I am not a skier. I have never skied. I grew up in sunny Southern California, and despite being only 2 hours from ski resorts where many of my friends flocked to in the winter, my parents were transplanted New Yorkers who didn’t do the outdoor thing.
The closest I’ve come to mountain recreation is riding the chair lift to the top of the mountain in the fall at Hunter Mountain in the Catskills. We would go for Oktoberfest. No snow-just beer, polka and autumn leaves.
So when our daughter decided to go to college in Utah, we figured it would be the perfect opportunity for her to try skiing – without us! The U has an amazing outdoor program with discount rentals and ski outings that we encouraged her to take advantage of. How great! She’d get to ski and we wouldn’t have to deal with anything but the cost.
But her first year was hard and busy and she didn’t have time or energy to explore the options before her. So when I was planning to come out to spend a couple of weeks to support her through a rough patch, she asked if I’d take her skiing. Uh, ok.
Obviously the ship has sailed for me to try this sport that’s hard on the knees and ankles. Hurling myself down an icy slope on long planks is NOT my idea of a good time. I’m clumsy enough to fall when walking through a parking lot, no less engaging in a dangerous winter sport.
I arranged for an afternoon lesson for her, complete with equipment and lift ticket. She was so excited!
My plan was to stay in the lodge, watching her and working on some writing projects. I’d been traveling for work for weeks and trying to fit in time to work on our upcoming retreat, Find Your Voice, whenever I could. This seemed like a great opportunity for some down time to get some work done.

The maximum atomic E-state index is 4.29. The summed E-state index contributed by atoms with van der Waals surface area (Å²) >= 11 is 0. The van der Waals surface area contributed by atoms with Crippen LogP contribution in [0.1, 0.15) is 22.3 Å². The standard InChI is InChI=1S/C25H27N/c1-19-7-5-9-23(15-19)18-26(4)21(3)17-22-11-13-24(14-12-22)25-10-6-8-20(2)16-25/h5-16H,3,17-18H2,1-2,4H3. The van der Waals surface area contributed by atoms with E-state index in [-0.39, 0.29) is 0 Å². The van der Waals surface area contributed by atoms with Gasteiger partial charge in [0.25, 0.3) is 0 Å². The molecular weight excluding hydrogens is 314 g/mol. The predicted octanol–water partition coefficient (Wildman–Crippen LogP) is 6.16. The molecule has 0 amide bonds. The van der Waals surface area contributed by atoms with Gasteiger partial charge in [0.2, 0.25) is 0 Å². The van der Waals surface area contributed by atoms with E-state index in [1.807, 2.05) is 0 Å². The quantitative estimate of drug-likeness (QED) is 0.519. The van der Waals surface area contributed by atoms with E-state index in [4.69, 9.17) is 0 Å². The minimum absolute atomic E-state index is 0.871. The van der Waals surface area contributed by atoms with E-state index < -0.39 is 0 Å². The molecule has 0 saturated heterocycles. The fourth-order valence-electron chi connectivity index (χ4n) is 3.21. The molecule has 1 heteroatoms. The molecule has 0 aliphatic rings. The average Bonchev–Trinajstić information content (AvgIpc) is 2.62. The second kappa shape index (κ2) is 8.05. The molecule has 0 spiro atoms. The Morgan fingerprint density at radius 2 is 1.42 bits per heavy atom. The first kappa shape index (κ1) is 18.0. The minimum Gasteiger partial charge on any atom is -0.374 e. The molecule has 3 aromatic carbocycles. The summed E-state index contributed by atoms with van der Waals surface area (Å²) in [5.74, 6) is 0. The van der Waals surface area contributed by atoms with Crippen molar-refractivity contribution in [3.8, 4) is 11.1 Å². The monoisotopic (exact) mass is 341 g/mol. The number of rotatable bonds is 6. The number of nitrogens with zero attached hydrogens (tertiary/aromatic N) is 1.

My first surprise was parking at the bottom of the hill and taking the Cabriolet lift to the mountain base. The “Cab” was basically an open bucket to stand in that takes you to the mountain base.
Actually, cold, especially because I was woefully prepared, with no hat or gloves. I had a cotton scarf and a faux fur headband. I’d be fine! I like the cold, and this was an adventure.
The thing I was most prepared for was work, as I schlepped my canvas briefcase with computer, a couple of books, a water bottle and snacks. I was conspicuously lacking the equipment everyone else had with them. Oh well.
But when we got there, I found out that her lesson was up the mountain (did I mention I have zero experience with skiing or ski resorts?) and I’d be hanging out below. She got on the gondola with the instructor and another student, and off they went.
The gal scanning passes told me I could go up and watch from the upper lodge. Seemed like a good idea.
I got my pass and up I went in an enclosed gondola this time (yay!) with a young woman ready to snow board. As the gondola climbed, it started to snow. And snow harder. Again prepared only with my headband and briefcase, I was wondering what it would be like at the top.
Why was I surprised that there was snow everywhere and no path to walk safely to the lodge? I carefully made my way across the snow pack, with skiers whooshing by. Luckily I was wearing some sturdy boots with good traction (borrowed) and made it in, upright and unscathed.